The Upper Peninsula Education Partnership, led by the presidents of the three U.P. state universities, received the 2015 Collaborate Award at the Michigan Governor’s Economic and Education Summit in Detroit. The partnership was recognized for uniting a network of community colleges, intermediate school districts and business leaders to meet the unique talent needs of the region.
Northern Michigan University President Fritz Erickson said, “It was an honor to have Governor Snyder recognize the leadership role that the U.P.’s colleges and universities play in helping the region overcome obstacles and forge into new economic, cultural and technological frontiers and, in doing so, set an example of how to work collaboratively for the betterment of Michigan.”
Collaborate, Connect and Create Awards were each presented to one of Michigan’s 10 prosperity regions created by Gov. Rick Snyder to inspire collaboration and provide services more effectively and efficiently. The U.P. Education Partnership falls within Region 1.
“I was honored to represent Lake Superior State University at the Governor’s Summit,” said LSSU President Tom Pleger. “The conversations and discussions were engaging, collaborative and forward-thinking. LSSU, MTU and NMU are dedicated to improving and enriching the lives of the citizens of the U.P. and Michigan, and it is a pleasure to work with colleagues who have what’s best for their communities in mind.”
Examples of collaboration facilitated by the partnership include a reverse transfer agreement among six U.P. higher education institutions, which was used as a model for required statewide implementation. The reverse credit transfer process allows students to complete an associate degree while working toward a bachelor’ degree, often enabling them to enter the workforce while continuing their education.
Other U.P. efforts that have garnered attention from the governor are: the Marquette-Alger Technical Middle College, a public early college program that allows students from those counties to earn a high school diploma, college credits and a technical certificate from NMU at no cost; and Michigan Technological University’s role in the MTEC SmartZone, a small business incubator designed to build a more prosperous regional economy in the Keweenaw. The SmartZone has helped to create about 500 high-tech jobs since its inception in 2002 and a collaborative effort led to a satellite incubator in Marquette.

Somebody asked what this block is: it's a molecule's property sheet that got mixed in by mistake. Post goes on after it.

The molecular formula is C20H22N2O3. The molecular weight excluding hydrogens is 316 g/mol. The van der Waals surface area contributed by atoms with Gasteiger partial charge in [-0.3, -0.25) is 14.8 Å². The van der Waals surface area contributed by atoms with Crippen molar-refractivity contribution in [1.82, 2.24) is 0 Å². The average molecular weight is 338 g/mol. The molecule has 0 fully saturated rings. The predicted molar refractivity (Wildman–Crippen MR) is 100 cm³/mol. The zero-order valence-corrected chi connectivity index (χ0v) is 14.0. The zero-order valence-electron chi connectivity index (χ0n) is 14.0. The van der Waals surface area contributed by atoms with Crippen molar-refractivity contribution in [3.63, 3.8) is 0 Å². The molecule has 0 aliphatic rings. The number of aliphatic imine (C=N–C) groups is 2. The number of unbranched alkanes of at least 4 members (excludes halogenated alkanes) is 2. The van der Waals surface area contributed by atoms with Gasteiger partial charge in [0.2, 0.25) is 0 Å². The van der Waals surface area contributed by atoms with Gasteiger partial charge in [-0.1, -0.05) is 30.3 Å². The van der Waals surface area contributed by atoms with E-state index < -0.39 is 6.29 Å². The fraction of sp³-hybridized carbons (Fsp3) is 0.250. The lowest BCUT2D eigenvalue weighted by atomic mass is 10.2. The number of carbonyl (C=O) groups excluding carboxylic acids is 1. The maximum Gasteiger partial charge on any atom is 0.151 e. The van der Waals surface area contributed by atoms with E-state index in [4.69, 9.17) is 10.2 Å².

“The UP’s public universities—Michigan Tech, Northern Michigan and Lake Superior State—play a key role in preparing coming generations to compete successfully in tomorrow’s skill-based economy,” said Michigan Tech President Glenn Mroz. “Working together with our community colleges, schools and business leaders, we can be even more effective.”
The governor’s summit in Detroit honored efforts to create opportunities for students to gain in-demand skills as part of Michigan’s efforts to lead the nation in building a talented workforce.
“Michigan has some of the best, brightest and most innovative entrepreneurs and educators in the nation,” said Snyder in a press release. “These local businesses, schools, and organizations are working together in really exciting ways to build a talent pipeline that will keep Michigan’s economy moving for generations.”
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